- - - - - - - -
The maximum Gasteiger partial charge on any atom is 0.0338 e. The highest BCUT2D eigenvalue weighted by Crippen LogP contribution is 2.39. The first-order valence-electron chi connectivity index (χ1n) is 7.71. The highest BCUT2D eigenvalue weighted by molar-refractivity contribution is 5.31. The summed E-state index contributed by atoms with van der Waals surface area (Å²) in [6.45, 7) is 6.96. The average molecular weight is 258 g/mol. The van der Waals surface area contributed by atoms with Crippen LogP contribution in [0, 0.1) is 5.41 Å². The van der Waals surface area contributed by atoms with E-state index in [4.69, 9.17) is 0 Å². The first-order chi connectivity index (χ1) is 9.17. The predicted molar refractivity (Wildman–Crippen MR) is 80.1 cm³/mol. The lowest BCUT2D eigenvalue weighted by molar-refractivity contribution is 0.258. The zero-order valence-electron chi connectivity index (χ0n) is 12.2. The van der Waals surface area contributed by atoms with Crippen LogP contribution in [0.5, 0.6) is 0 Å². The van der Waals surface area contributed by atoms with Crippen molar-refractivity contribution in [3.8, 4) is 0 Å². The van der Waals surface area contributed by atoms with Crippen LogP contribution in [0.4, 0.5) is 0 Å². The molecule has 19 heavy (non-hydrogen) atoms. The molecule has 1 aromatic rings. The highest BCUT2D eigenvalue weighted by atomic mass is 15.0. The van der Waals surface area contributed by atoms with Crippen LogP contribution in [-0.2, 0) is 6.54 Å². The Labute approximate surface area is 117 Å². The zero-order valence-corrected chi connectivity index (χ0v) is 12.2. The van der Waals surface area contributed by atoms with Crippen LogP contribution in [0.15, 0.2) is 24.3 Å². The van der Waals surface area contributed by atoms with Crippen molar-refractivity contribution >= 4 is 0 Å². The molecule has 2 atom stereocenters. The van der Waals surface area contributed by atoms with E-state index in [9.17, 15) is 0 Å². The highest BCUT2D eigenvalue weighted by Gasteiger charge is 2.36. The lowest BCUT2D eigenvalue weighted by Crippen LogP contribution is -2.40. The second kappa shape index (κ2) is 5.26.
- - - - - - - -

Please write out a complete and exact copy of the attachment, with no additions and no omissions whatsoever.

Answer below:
The maximum Gasteiger partial charge on any atom is 0.0338 e. The highest BCUT2D eigenvalue weighted by Crippen LogP contribution is 2.39. The first-order valence-electron chi connectivity index (χ1n) is 7.71. The highest BCUT2D eigenvalue weighted by molar-refractivity contribution is 5.31. The summed E-state index contributed by atoms with van der Waals surface area (Å²) in [6.45, 7) is 6.96. The average molecular weight is 258 g/mol. The van der Waals surface area contributed by atoms with Crippen LogP contribution in [0, 0.1) is 5.41 Å². The van der Waals surface area contributed by atoms with E-state index in [4.69, 9.17) is 0 Å². The first-order chi connectivity index (χ1) is 9.17. The predicted molar refractivity (Wildman–Crippen MR) is 80.1 cm³/mol. The lowest BCUT2D eigenvalue weighted by molar-refractivity contribution is 0.258. The zero-order valence-electron chi connectivity index (χ0n) is 12.2. The van der Waals surface area contributed by atoms with Crippen LogP contribution in [0.5, 0.6) is 0 Å². The van der Waals surface area contributed by atoms with Crippen molar-refractivity contribution in [3.8, 4) is 0 Å². The van der Waals surface area contributed by atoms with Crippen LogP contribution in [0.4, 0.5) is 0 Å². The molecule has 19 heavy (non-hydrogen) atoms. The molecule has 1 aromatic rings. The highest BCUT2D eigenvalue weighted by atomic mass is 15.0. The van der Waals surface area contributed by atoms with Crippen LogP contribution in [-0.2, 0) is 6.54 Å². The Labute approximate surface area is 117 Å². The zero-order valence-corrected chi connectivity index (χ0v) is 12.2. The van der Waals surface area contributed by atoms with Crippen LogP contribution in [0.15, 0.2) is 24.3 Å². The van der Waals surface area contributed by atoms with Crippen molar-refractivity contribution >= 4 is 0 Å². The molecule has 2 atom stereocenters. The van der Waals surface area contributed by atoms with E-state index in [9.17, 15) is 0 Å². The highest BCUT2D eigenvalue weighted by Gasteiger charge is 2.36. The lowest BCUT2D eigenvalue weighted by Crippen LogP contribution is -2.40. The second kappa shape index (κ2) is 5.26.